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I daresay most (many?) of us use two monitors, side-by-side.
With modern displays having reasonably slim bezels, the gap
in the middle is roughly an inch.
So, it's your choice what windows you place near the juncture
of displays (no swiveling), and what windows you place
farther out at the periphery (occasional swiveling required).
To have the text at a reasonable size, you are going to have
to swivel a little regardless of whether the display is a single
big monitor or a pair jammed together.
Non-prescription reading glasses tend to bring you closer
than would permit a full-width working view of side-by-side
displays. Younger folk can stand a touch farther back and
not have to swivel.
OR you can get a pair of specialized reading glasses with
a longer focus that allow you to stand that few inches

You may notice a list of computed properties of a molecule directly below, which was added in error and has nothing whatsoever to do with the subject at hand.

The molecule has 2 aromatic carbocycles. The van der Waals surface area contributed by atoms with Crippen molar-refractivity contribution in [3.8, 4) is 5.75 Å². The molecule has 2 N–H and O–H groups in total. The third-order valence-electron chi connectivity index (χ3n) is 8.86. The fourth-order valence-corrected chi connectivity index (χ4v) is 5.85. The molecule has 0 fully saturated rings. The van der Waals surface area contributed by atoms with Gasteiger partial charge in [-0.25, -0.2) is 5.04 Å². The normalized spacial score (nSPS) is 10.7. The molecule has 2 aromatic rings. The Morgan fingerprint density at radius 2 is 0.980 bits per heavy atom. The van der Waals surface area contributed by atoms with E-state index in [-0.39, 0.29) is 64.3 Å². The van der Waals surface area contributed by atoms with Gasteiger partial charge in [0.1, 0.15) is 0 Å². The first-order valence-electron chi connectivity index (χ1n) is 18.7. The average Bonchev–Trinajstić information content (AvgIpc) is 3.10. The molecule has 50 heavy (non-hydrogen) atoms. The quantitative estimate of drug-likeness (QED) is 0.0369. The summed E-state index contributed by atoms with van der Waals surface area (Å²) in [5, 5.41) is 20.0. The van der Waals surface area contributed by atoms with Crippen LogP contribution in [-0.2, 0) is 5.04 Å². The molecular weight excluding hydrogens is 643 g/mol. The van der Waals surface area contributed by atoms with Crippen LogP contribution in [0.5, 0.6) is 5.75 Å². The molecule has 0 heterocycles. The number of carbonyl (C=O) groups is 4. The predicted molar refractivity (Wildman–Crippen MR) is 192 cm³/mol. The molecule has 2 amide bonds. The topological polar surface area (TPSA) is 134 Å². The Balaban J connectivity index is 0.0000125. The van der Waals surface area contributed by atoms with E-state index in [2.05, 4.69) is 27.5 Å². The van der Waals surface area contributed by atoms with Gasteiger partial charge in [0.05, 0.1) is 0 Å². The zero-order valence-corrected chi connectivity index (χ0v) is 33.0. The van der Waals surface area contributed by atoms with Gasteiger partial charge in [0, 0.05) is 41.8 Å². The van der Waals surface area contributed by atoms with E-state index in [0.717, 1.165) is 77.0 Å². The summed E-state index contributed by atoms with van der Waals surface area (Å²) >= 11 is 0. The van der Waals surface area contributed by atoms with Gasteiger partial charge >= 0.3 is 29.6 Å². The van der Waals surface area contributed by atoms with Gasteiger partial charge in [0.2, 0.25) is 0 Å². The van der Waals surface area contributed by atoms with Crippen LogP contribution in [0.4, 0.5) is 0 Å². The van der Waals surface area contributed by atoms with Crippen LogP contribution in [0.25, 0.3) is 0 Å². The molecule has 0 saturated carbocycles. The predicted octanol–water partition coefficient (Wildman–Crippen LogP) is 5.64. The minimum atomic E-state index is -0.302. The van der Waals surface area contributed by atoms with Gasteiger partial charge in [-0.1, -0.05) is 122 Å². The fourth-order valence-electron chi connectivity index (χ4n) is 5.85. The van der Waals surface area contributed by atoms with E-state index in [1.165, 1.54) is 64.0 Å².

farther back. Of course, they'll always be in the wrong
place when you need them... that seems to be a rule of
the universe. :-)
My Kangaroo stand-up workstation accommodates only two displays,
so I couldn't do three-across even if I wanted to...
> -----Original Message-----
Monique Semp wrote:
> (I've been drooling over a colleagues ancient QXGA monitor for some
> now, which is also a 4:3 ratio, with 2048 x 1536 resolution! But the
> monitors available today seem to be the "widescreen" format where the
> is nicely bigger but the height is smaller -- not conducive to tiling
> multiple docs on a single screen and making the whole-page-view
> readable by my now-requiring-reading-glasses-eyes. And I don't want to
> the multi-monitor route because I often am using multiple docs at a
> time, or
> an open app window and my doc authoring window at the same time, and
> swiveling my head from one to the other would give me whiplash!)
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